Talk to any demographer, and he or she is likely to tell you that everything important that is happening in society and business can be explained by demographics or science. As an economist, I don’t fully subscribe to such an assertion. Besides, what would I do if I didn’t have interest rates, inflation, and government policy to mentally juggle as well as the study of demography? But I don’t dismiss the claim either. It does warrant admitting that population level, change, and age-structure over time are key determinants of construction activity in several major type-of-structure categories.
Let’s take a look at how population data can be used to predict construction market trends. This story will be told through the use of seven graphs. The data comes from the Census Bureau (1950 up to 2014 numbers are “actuals”; 2015 through 2060 are projections). The latter adopt standard (i.e., as opposed to outlier) assumptions about fertility rates, births, deaths, and net immigration.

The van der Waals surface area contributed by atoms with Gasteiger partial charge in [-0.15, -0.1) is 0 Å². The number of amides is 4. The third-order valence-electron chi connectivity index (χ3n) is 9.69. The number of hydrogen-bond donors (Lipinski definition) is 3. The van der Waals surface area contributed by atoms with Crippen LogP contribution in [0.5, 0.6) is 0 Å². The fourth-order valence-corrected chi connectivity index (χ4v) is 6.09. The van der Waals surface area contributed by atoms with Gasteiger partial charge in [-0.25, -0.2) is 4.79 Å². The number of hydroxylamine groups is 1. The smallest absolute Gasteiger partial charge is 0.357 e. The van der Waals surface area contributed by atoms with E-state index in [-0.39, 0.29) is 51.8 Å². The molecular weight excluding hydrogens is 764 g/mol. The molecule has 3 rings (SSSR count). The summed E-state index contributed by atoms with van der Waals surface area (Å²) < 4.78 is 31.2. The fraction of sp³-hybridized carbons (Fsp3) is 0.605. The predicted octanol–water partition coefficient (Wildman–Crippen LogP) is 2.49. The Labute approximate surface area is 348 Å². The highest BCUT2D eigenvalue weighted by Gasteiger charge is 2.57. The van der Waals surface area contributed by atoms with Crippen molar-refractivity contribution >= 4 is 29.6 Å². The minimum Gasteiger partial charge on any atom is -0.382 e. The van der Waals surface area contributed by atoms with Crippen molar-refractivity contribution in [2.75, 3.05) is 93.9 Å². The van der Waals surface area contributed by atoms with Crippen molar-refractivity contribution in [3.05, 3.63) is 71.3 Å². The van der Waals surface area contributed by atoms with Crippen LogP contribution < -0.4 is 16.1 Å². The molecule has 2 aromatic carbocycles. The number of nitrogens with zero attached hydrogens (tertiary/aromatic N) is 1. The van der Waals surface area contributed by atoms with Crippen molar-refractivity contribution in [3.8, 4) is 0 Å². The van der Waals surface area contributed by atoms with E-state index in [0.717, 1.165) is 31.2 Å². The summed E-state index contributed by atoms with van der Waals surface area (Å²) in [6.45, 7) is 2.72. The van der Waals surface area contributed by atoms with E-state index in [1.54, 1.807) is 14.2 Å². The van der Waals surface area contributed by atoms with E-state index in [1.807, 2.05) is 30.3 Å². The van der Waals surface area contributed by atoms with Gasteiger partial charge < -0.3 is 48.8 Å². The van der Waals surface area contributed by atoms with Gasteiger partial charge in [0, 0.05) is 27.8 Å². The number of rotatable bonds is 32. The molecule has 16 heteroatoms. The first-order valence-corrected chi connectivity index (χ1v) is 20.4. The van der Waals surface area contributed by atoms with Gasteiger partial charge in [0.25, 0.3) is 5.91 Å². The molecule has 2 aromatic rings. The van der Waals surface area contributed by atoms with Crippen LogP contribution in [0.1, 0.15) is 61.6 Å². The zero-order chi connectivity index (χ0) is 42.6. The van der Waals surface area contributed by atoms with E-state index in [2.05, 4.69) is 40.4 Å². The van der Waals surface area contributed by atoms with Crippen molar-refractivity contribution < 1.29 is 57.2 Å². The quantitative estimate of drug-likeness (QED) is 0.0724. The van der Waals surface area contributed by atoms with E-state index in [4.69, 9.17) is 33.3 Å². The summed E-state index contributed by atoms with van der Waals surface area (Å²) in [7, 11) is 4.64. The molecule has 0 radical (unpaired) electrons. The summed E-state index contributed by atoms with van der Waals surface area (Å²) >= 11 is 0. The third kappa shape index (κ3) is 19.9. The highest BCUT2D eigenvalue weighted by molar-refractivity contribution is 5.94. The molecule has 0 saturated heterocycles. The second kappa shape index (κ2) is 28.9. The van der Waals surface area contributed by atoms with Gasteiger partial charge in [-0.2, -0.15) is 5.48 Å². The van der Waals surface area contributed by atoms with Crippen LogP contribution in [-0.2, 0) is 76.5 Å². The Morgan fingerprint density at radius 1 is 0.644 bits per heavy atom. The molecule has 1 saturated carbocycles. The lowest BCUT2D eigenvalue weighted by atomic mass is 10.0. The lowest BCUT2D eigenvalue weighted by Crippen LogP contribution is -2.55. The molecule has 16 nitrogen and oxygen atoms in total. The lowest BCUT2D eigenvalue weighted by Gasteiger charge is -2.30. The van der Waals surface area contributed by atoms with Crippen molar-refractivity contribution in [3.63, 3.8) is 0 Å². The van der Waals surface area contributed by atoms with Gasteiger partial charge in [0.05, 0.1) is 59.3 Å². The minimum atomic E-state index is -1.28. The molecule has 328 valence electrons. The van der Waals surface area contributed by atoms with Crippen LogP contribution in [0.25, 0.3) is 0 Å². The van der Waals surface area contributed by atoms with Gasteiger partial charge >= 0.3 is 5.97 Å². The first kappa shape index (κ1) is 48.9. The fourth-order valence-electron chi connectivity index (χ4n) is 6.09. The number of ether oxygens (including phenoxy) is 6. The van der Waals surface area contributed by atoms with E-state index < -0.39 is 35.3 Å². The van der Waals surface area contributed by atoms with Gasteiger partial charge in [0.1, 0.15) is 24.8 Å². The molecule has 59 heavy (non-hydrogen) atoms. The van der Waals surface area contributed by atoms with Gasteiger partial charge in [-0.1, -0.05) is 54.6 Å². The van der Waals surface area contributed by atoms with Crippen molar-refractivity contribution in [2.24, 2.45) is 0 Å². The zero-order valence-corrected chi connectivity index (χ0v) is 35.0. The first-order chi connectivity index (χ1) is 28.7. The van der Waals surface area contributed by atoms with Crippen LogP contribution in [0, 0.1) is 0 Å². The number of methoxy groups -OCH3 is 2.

This content is reprinted with permission of Construction Market Data, © CMD 2016.
Opening photo: SSSCCC/iStock/Thinkstock
Now that the recession is in the rearview mirror, consumer confidence is climbing, unemployment rates are dropping, and developers are investing in new construction projects. In turn, nearly all the sectors across the board — with the exception of a few select markets — are preparing for an upturn in 2016. See what construction economists and industry experts predict for the market this year.